Hopi Sen opens a can of worms: what should the left do about family breakdown?
In one sense, there’s not much policy can do. As Hopi says, dysfunctional families are centuries old. And they are not confined to the underclass; countless well-off people identify with Bree’s remark: “We might as well sit on the porch and play banjos.”
There is, though, one thing that could be done - stop giving people an incentive to have children. The tax-payer spends over £15bn a year in child benefit and tax credits - and that‘s before the billions we spend failing to educate kids and on the police and prison service for picking up the mess.
One result of this is that a single person on a full-time minimum wage gets an income of £72 a week more if she has a child than if she doesn’t - and, indeed, would be £6 a week better off even if she gave up work to have a kid.
There are three arguments against such subsidies:
1. At the margin, they give people an incentive to have children. And the marginal parent is likely to be a bad parent. One lesson of the Shannon Matthews affair is that even people who are long odds to win the economics Nobel respond to incentives.
2. There’s no good leftist principle that requires the tax-payer to write blank cheques to people who get into messes of their own choosing. We should be helping those who can’t help themselves - the low-skilled, the unlucky, but not parents.
3. Having children is not a right, but rather a burden one imposes upon others - it‘s not as if the country is under-stocked with people. And if one is going to impose such a burden, one should pay the price, not get a subsidy. On this point, John Stuart Mill was - as usual - more clear-headed than most liberals:
To bring a child into existence without a fair prospect of being able, not only to provide food for its body, but instruction and training for its mind, is a moral crime, both against the unfortunate offspring and against society; and that if the parent does not fulfil this obligation, the State ought to see it fulfilled, at the charge, as far as possible, of the parent…
The fact itself, of causing the existence of a human being, is one of the most responsible actions in the range of human life. To undertake this responsibility--to bestow a life which may be either a curse or a blessing--unless the being on whom it is to be bestowed will have at least the ordinary chances of a desirable existence, is a crime against that being. And in a country either over-peopled or threatened with being so, to produce children, beyond a very small number, with the effect of reducing the reward of labour by their competition, is a serious offence against all who live by the remuneration of their labour. The laws which, in many countries on the Continent, forbid marriage unless the parties can show that they have the means of supporting a family, do not exceed the legitimate powers of the State.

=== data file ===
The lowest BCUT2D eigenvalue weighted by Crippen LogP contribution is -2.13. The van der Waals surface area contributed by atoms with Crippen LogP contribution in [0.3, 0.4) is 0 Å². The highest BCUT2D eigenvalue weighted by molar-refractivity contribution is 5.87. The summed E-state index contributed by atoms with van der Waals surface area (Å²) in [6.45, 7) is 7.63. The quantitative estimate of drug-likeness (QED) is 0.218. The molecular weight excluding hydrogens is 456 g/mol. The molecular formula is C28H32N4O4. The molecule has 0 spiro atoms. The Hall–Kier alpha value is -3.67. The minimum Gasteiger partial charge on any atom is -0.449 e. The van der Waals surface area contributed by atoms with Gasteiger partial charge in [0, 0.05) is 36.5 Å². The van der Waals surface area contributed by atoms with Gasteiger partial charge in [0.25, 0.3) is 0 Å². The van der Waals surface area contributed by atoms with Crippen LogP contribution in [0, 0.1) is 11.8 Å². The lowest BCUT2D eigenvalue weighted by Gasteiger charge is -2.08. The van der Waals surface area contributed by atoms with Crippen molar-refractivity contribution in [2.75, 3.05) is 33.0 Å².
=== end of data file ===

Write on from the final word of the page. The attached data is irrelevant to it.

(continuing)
You might object that this is hard-hearted. Perhaps it would be excessively so if child subsidies were to be withdrawn immediately, as opposed to new claims being stopped.
Or one might wonder where it leaves the government’s target of abolishing child poverty. Well, I’ve never been clear what’s wrong with child poverty as distinct from bad parenting - indeed, there’s something to be said for it. I suspect the left’s concern with child poverty owes more to soft-headedness - “think of the ickle-wickle kiddie-widdies” - or to a desire to bribe median voters than to serious moral thinking.
And wouldn’t the billions saved on throwing money at the likes of Karen Matthews be better spent on improving fostering and adoption services, better schools in poor areas or upon early years education such as Sure Start?